Data-Driven Human Cyber-Physical Systems Collaboration and Digitization

Data-Driven Human Cyber-Physical Systems Collaboration and Digitization of Manufacturing Operations

Humans, in the role of either customers, designers, program managers, or workers, will always play a significant role in future manufacturing. The systems that the humans are collaborating with are becoming increasingly complicated especially with the rise of large-scale industrial cyber-physical systems (CPSs), also called Industrial Internet of Things (IIoT). Amazingly, we are still lacking an efficient and effective way of teaming up humans with CPSs, mainly due to adaptability and scalability issues.

Research is aimed at developing a smart analytics system for manual grinding which can transform experience-based knowledge into evidence-based decision making for sustainable operations and reliable product performance. The performance in manual grinding is highly dependent on worker experience, path control, forces, and other human-centric parameters. Our research has included attention in manual tasks as evaluated with gaze tracking, force and energy efficiency [1, 2], and different tool path strategies [3]. This research is collaborative research with Prof. Zhaodan Kong, UCD. See human sensorimotor behavior in manual grinding here:


We also employ different sensors to monitor manual operations [4]. This work is in collaboration with Professor Chih-Hsing Chu, National Tsing Hua University .

Further research with Prof. Zhaodan Kong, UCD is aimed at developing a data-driven LabVIEW-based management system (LaMS) that can manage data collection, communication between humans and the CPSs, and CPS control.

LaMSFigure:  Data-driven LabVIEW-based management system. We use relevant manufacturing tasks (grinding and 3D printing) on a prototypic, modular machine tool system as a test bed and LabView as our main software to: (i) develop a way of inferring input-output relations and mining patterns from data collected from CPSs and humans (inference); (ii) develop a predictive scheme to improve the performance of the human-CPS team (predictive decision-making); (iii) Develop a monitoring, verification and synthesis method to formally guarantee and guide the team’s progress (online monitoring, formal synthesis and verification).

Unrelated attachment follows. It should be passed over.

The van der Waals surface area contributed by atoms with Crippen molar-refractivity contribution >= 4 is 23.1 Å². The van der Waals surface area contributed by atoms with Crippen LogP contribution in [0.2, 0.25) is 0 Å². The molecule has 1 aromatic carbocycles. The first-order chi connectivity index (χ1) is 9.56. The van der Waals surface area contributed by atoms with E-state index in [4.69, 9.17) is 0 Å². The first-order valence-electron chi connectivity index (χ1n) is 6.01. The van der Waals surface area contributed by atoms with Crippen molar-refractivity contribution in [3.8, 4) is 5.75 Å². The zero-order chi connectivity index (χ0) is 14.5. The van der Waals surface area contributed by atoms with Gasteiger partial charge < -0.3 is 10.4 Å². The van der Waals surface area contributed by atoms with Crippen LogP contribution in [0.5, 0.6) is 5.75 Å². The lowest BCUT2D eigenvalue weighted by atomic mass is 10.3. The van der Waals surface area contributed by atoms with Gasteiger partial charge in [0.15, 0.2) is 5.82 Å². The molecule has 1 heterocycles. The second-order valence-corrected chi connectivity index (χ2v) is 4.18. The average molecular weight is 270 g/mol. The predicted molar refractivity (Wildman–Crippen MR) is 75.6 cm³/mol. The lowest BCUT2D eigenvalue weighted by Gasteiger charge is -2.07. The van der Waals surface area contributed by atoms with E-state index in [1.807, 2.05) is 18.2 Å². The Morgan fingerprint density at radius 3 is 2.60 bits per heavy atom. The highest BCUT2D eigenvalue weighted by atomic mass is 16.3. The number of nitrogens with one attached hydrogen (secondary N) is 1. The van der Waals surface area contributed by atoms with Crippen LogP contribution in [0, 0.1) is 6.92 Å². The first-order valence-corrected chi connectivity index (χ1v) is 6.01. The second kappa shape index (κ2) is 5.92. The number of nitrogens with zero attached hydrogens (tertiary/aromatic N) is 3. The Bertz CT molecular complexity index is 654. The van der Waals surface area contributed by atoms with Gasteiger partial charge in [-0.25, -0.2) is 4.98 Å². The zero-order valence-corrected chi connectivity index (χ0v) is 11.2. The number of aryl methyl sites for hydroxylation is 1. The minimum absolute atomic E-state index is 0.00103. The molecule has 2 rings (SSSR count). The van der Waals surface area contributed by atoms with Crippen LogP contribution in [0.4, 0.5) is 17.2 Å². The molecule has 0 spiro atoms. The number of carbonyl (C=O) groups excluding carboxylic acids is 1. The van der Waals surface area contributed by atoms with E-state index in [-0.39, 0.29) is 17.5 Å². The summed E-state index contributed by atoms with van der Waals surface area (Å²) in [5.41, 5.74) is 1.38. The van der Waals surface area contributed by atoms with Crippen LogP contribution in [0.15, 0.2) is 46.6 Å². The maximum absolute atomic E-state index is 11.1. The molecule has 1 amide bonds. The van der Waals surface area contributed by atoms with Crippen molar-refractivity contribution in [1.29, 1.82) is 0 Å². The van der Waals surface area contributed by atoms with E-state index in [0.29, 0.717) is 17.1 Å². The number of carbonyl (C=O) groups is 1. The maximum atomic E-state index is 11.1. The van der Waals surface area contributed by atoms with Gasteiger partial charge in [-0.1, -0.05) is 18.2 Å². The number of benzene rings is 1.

Further collaboration with Prof. Robert Schmitt, WZL, RWTH Aachen University explored how product engineers and designers can gain insights on the use phase and can derive design changes and quality improvement. We proposed a methodology to capture the most relevant data on product use and human-product interaction automatically and utilize it as part of data-driven product improvement [5].


  1. Bales, G., Das, J., Tsugawa, J., Linke, B., Kong, Z.: Digitalization of Human Operations in the Age of Cyber Manufacturing: Sensorimotor Analysis of Manual Grinding Performance, Journal of Manufacturing Science and Engineering, 2017, 139(10):101011-101011-8., MANU-17-1071, doi: 10.1115/1.4037615
  2. Gregory Bales, Jayanti Das, Barbara Linke and Zhaodan Kong, Recognizing Gaze-Motor Behavioral Patterns in Manual Grinding Tasks, Procedia Manufacturing, 5, 106-121, 2016,
  3. Jayanti Das, Gregory L. Bales, Zhaodan Kong and Barbara Linke, Integrating Operator Information for Manual Grinding and Characterization of Process Performance Based on Operator Profile, J. Manuf. Sci. Eng 140(8), 081011, doi: 10.1115/1.4040266
  4. Kamath, B. Linke, and C. Chu, “Enabling Advanced Process Control for Manual Grinding Operations,” Smart and Sustainable Manufacturing Systems 4, no. 2 (2020): 210-230.
  5. Voet, Henning, Altenhof, Max, Ellerich, Max, Schmitt, Robert H., Linke, Barbara, A Framework for the Capture and Analysis of Product Usage Data for Continuous Product Improvement, Journal of Manufacturing Science and Engineering,  Vol. 141, 021010 (2018) (11 pages); doi:10.1115/1.4041948

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